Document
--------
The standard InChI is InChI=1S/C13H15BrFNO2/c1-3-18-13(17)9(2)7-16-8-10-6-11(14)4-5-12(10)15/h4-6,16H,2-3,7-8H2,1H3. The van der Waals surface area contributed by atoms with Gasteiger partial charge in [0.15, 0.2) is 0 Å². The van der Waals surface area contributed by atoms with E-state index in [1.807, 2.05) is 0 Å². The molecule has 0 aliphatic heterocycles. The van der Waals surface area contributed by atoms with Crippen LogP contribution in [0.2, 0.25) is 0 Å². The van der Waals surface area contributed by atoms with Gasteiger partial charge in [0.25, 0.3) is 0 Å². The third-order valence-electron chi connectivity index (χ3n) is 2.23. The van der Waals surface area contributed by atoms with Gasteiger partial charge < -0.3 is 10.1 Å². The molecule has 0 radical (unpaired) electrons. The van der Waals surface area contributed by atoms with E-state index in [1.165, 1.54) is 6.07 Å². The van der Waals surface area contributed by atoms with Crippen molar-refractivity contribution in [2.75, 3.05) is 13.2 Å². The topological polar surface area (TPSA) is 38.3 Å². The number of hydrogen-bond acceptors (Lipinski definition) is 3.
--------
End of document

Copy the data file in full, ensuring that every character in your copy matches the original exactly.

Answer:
The standard InChI is InChI=1S/C13H15BrFNO2/c1-3-18-13(17)9(2)7-16-8-10-6-11(14)4-5-12(10)15/h4-6,16H,2-3,7-8H2,1H3. The van der Waals surface area contributed by atoms with Gasteiger partial charge in [0.15, 0.2) is 0 Å². The van der Waals surface area contributed by atoms with E-state index in [1.807, 2.05) is 0 Å². The molecule has 0 aliphatic heterocycles. The van der Waals surface area contributed by atoms with Crippen LogP contribution in [0.2, 0.25) is 0 Å². The van der Waals surface area contributed by atoms with Gasteiger partial charge in [0.25, 0.3) is 0 Å². The third-order valence-electron chi connectivity index (χ3n) is 2.23. The van der Waals surface area contributed by atoms with Gasteiger partial charge < -0.3 is 10.1 Å². The molecule has 0 radical (unpaired) electrons. The van der Waals surface area contributed by atoms with E-state index in [1.165, 1.54) is 6.07 Å². The van der Waals surface area contributed by atoms with Crippen molar-refractivity contribution in [2.75, 3.05) is 13.2 Å². The topological polar surface area (TPSA) is 38.3 Å². The number of hydrogen-bond acceptors (Lipinski definition) is 3.